1. What are some of the main changes and updates in this Code?

This code outlines regulations, industry requirements that go beyond regulations and recommended best practices. For example, there are regulations on food and transportation. Some industry requirements - by farmers for farmers - include the need to use pain control measures when disbudding/ dehorning a calf, and an industry ban on tail-docking. Recommended practices include cleaning stalls and floors frequently to ensure cow cleanliness, ensuring that the design of barn and stalls allow cows to rise and lie down with ease and prevent injuries and many others, working with the herd veterinarian to manage health and biosecurity, and many more.

For more details, see this PowerPoint presentation

2. Why was the Code of Practice updated?

The original Code of Practice was completed and published in 1990. At the time, it focused on recommendations to improve animal care on dairy farms. Since then, there have been significant advances in scientific research aiming to better understand our animals. The National Farm Animal Care Council was founded in 2002. It established a new process to update the codes of practice in place for animal farming. Dairy Farmers of Canada volunteered to update the Code of practices for Dairy Cattle. This Code will be reviewed every five years or so to incorporate new research and on-farm findings in its standards.

3. Is the Code important to farmers?

All producers have received a copy of the Code of Practice. Dairy Farmers of Canada will provide various communication pieces to producers, veterinarians and stakeholders in 2009 and 2010 to encourage producers to adopt practices outlined in the Code on their farms.

4. Is there an assessment tool producers can use on their farms?

To help farmers assess their practices and encourage the implementation of animal care requirements, DFC has prepared a self-assessment tool (checklist) for producers to use.

There are two other assessment tools producers can use. One was developed through research and consultations with dairy producers in Quebec and deals primarily with the care of dairy heifers. It is promoted through Valacta. The University of British Columbia has also worked on a project to allow dairy producers to benchmark their farms for measures of cow comfort. Moreover, workshops and posters on animal care practices are offered in several areas across the country.

5. What research on animal welfare has DFC funded?

Over the years, DFC and other dairy farmer organizations have funded numerous research projects aimed at improving the care and welfare dairy calves and cows. The University of British Columbia is carrying out a significant portion of research on Canadian dairy animals' welfare. Each year, a summary of research projects is realized, and contains a section on animal welfare . There is also an online database of research where you can find various research projects, including on animal care and welfare that dairy farmers have sponsored. The results of these projects are also regularly distributed to farmers through articles in agricultural publications.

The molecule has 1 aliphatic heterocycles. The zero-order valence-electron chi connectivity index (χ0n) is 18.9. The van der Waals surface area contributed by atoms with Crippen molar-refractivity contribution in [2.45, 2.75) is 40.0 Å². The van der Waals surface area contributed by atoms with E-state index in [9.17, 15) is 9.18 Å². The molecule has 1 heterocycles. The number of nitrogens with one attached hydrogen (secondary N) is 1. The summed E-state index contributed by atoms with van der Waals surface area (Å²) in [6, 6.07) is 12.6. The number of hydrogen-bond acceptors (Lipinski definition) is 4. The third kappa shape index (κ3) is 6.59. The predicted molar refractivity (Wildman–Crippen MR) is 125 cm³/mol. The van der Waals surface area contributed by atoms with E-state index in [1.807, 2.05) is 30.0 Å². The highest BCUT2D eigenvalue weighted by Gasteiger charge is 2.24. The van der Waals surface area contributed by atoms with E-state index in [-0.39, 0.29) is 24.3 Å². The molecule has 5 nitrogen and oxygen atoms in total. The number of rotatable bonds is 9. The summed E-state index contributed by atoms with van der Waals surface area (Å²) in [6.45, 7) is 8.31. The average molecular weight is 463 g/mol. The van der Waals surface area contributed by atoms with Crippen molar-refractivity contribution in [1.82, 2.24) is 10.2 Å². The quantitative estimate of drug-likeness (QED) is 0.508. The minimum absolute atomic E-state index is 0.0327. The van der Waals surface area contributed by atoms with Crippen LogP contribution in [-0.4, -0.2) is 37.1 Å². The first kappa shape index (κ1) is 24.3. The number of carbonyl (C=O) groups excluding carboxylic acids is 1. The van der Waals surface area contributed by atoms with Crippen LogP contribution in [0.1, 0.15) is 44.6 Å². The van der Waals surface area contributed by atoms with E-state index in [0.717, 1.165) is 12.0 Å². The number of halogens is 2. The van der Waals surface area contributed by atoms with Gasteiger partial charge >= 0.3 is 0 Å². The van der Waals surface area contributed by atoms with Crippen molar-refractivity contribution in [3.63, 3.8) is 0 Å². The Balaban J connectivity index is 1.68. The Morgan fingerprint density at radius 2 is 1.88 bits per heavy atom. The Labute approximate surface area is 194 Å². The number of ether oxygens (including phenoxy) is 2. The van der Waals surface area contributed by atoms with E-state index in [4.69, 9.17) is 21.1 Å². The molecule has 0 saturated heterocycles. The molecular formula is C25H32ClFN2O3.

6. What are others saying about the Code?

Geoff Urton, BC SPCA: "The improvements to the Code are enormous. They now clearly stipulate dozens of firm requirements, rather than just recommendations, including the use of pain control when dehorning calves and the elimination of tail docking."Source: http://www.spca.bc.ca/farminfo/news/FarmSense_July_2009.pdf

Dr. Dan Weary, Animal Welfare Program, University of British Columbia told Ontario Dairy Farmer in June 2009: "Canada's dairy industry has taken strong leadership in its initiative and has, I think, positioned itself very will in meeting the expectations of consumers increasingly interested in animal care."

David Fraser, head of the University of British Columbia's Animal Welfare Department, speaking to the Dairy Farmers of Canada Annual Meeting (July 2009):"I want to congratulate you on your new code; it's a progressive and practical guide to dairy animal welfare and you are now able to show the care farmers have for their animals, responding to consumer concerns... This code can inform the public about what farmers can and want to deliver and will contribute to public trust in farmers."

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